Others, including iReady Corp., Scenix Inc., and Zilog Inc., are looking to provide Internet connectivity to any electronic product, ranging from industrial-control applications to intelligent home devices.
Zilog introduced the eZ80 Webserver, an 8-bit microprocessor that will "enable World Wide Web remote-application management without a PC," said Daryl RuDusky, vice president of Zilog's Internet processor line, Campbell, Calif.
"A cost-effective 8-bit Webserver will enable the embedded-Internet market to rapidly proliferate," RuDusky said.
Scheduled for production in January, the device is based on a 50-MHz eZ80 core and Zilog's Embedded Webserver Software Suite, which implements 15 Internet protocols, including TCP/IP. The eZ80 Webserver is designed to allow for the Internet connection of a variety of applications, including factory automation, remote monitoring, electronic transactions, modem control, and gaming.
"The eZ80 Webserver is representative of a new breed of chips that enable inexpensive direct connections to the Internet," said Will Strauss, an analyst at Forward Concepts Co., Tempe, Ariz. "It has high-speed performance, superior memory support, and a very credible DSP capability."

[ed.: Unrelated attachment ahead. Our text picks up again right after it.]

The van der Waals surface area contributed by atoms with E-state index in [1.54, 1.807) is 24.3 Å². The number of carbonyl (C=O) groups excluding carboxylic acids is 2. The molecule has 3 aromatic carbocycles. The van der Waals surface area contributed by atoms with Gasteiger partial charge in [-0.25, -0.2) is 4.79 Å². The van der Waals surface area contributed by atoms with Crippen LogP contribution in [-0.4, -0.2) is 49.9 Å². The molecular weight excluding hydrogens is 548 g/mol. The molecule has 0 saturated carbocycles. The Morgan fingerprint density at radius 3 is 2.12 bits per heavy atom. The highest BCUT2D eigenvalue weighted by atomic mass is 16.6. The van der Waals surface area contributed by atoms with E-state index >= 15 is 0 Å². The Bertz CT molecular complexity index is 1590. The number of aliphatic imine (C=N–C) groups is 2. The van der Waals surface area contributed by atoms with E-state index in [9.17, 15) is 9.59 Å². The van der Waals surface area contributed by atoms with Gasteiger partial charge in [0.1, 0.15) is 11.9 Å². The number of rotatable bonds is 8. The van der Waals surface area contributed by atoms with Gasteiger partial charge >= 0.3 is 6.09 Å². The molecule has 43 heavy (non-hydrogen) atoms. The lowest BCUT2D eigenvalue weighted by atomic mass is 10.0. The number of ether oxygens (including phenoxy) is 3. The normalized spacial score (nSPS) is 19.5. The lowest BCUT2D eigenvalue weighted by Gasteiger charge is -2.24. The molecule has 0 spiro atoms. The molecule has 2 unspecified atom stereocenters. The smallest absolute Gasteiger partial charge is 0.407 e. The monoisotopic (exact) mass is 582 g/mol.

Mountain View, Calif.-based Scenix's SX52BD is a 100-MHz, 8-bit microprocessor targeted at the Internet-connectivity market that provides support for five Internet protocols, including TCP/IP.
The SX52BD supports the highest-demand Internet protocols, and its high-performance clock rate provides the extra mips customers need to implement in software for other applications, a spokesman said. The device can enable such applications as a home-security system that offers e-mail reports of possible intrusion or the ability to turn lawn sprinklers on and off remotely, according to Scenix.
Another take on the Internet connection comes from iReady, San Jose, which offers the Internet Tuner, a Verilog RTL code providing a TCP/IP stack that can be easily "dropped in" to any IC, said Ryo Koyama, president and chief executive.
The iReady architecture allows the Internet Tuner to process network packets at low power consumption and clock rates, as opposed to solutions that require a combination of software running on microprocessors, he said. The Internet Tuner is made for applications like a thermos sold in Japan that sends an Internet message to a connected cell phone when the thermos is used.
"We want to be the Dolby of Internet connectivity," Koyama said. "The Net is no longer the sole domain of PCs and other relatively high-priced, high-powered devices."